A veteran from the second world war who fought at Monte Cassino has spoken out against the “yobbos” who drew Swastikas and a Hitler moustache on the political poster he had displayed in his garden.
Frank Moody, who served with the Royal Artillery in the battle for Rome in 1944, was disgusted to find his posters supporting UKIP candidate Sandra James had been daubed with the very symbols of the regime he fought bitterly against, the Express reports.
As a 20 year old, he participated in one of the fiercest battles of the war, where the Allies conducted a series of assaults aimed at breaking through the German defences to liberate the Italian capital, which cost the lives of 55,000 of their troops.
The veteran of Monte Cassino, who has been a parish councillor for 36 years, woke on Friday morning to discover the damage which included a photograph of Ms James with a toothbrush moustache drawn on.
The 90 year old spoke out against the vandalism from his home in Hampshire, saying, “I fought Hitler in the war against the Nazis, so it made me very angry to find swastikas outside my gate.”
“This is supposed to be a democratic country,” he said. “That’s what I fought for.”
“Anyone should be allowed to put up any political posters they want and not be intimidated by yobbos like that.”
Mr Moody and his twin sister Mary were both Conservatives until five years ago when they both defected to UKIP. Speaking to the media, Mary said “My poor brother is very shaken by what happened.”
“People may not agree with his views, but they should respect him and his right to have them.”
Sandra James, who is standing against Conservative Caroline Nokes in the marginal seat of Romsey and Southampton North, pointed out that the poster was not at street level so easily subjected to a random attack.
“One of the posters was 15ft high on a tree, so this must have been carefully planned. You’re not just going to be able to reach up and do that.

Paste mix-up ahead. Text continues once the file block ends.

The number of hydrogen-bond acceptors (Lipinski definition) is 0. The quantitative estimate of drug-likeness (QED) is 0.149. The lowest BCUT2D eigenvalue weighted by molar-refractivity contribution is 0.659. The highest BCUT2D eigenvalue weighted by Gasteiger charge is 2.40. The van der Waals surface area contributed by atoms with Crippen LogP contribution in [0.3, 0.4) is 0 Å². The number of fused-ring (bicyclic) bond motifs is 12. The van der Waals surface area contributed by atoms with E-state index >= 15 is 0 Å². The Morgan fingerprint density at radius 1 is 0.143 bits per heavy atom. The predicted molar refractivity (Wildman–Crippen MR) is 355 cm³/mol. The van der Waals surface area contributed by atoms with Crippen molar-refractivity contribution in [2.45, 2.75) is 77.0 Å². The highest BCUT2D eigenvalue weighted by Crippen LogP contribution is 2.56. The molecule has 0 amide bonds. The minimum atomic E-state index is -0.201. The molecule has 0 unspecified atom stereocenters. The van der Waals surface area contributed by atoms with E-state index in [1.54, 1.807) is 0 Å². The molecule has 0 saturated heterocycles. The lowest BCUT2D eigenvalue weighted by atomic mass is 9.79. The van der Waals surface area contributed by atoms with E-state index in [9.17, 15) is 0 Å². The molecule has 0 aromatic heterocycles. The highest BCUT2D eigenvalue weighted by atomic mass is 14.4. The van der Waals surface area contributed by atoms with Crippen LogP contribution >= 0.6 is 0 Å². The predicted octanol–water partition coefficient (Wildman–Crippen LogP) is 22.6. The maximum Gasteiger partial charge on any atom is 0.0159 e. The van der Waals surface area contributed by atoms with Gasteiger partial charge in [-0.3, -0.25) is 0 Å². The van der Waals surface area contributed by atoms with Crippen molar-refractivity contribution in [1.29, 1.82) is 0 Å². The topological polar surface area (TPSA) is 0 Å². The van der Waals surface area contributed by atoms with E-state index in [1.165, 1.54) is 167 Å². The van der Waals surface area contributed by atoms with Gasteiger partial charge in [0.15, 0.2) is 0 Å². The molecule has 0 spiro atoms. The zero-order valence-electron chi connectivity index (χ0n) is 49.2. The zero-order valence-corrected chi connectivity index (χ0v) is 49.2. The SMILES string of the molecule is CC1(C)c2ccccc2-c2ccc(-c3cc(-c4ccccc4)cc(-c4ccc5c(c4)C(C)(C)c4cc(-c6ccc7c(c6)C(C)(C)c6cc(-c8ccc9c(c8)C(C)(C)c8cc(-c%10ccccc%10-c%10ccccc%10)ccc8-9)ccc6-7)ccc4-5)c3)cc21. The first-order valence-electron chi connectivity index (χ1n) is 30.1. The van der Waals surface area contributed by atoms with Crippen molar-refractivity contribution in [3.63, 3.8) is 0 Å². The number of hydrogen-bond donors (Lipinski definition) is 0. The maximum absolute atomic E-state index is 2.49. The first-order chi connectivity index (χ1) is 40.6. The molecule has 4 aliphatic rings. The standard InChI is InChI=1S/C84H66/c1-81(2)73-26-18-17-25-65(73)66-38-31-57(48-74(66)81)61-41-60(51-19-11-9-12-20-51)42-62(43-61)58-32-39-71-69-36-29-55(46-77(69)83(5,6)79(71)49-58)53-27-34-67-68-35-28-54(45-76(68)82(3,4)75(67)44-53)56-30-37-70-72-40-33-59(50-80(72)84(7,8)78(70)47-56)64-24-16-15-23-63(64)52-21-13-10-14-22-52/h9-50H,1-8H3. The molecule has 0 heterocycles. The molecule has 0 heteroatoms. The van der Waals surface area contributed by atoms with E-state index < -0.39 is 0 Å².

“Frank was very upset by this,” she added.
“He already fought the Nazis once, now he’s having to fight against people who frankly have a complete misunderstanding about what the democratic process is all about.”
Ms James, whose sister is the South East MEP Diane James, said police had been informed but so far have not confirmed what action is being taken or if the attack is being treated as a hate crime.
It comes only days after another UKIP premises was vandalised, with a shop in Northumberland sprayed with the words ‘Nazi Scum’, the News Post Leader reports.
The UKIP PPC for Blyth Valley Barry Elliott, where the attack took place, said: “All we try and do is give our people and communities another choice, an alternative for change.”
Mr Elliott said it was natural that not everyone would agree on politics but added “there is no need for this.”
“These attacks will not deter me. Someone out there will know who did this.
“An attack on democracy is an attack on you, your mam, your dad, your family, your friends.
“I would also explain how ignorant and misaligned the person was. “It is completely inaccurate to align UKIP with the Nazis – what their doctrine was, and that the Nazis wanted to rule Europe.
“We want out of it, control immigration etc, that does not make us racists.”
A police spokesman said “Enquiries are ongoing into the damage and police are appealing for anyone with any information to contact them.”
Northumberland County Council has now removed the graffiti.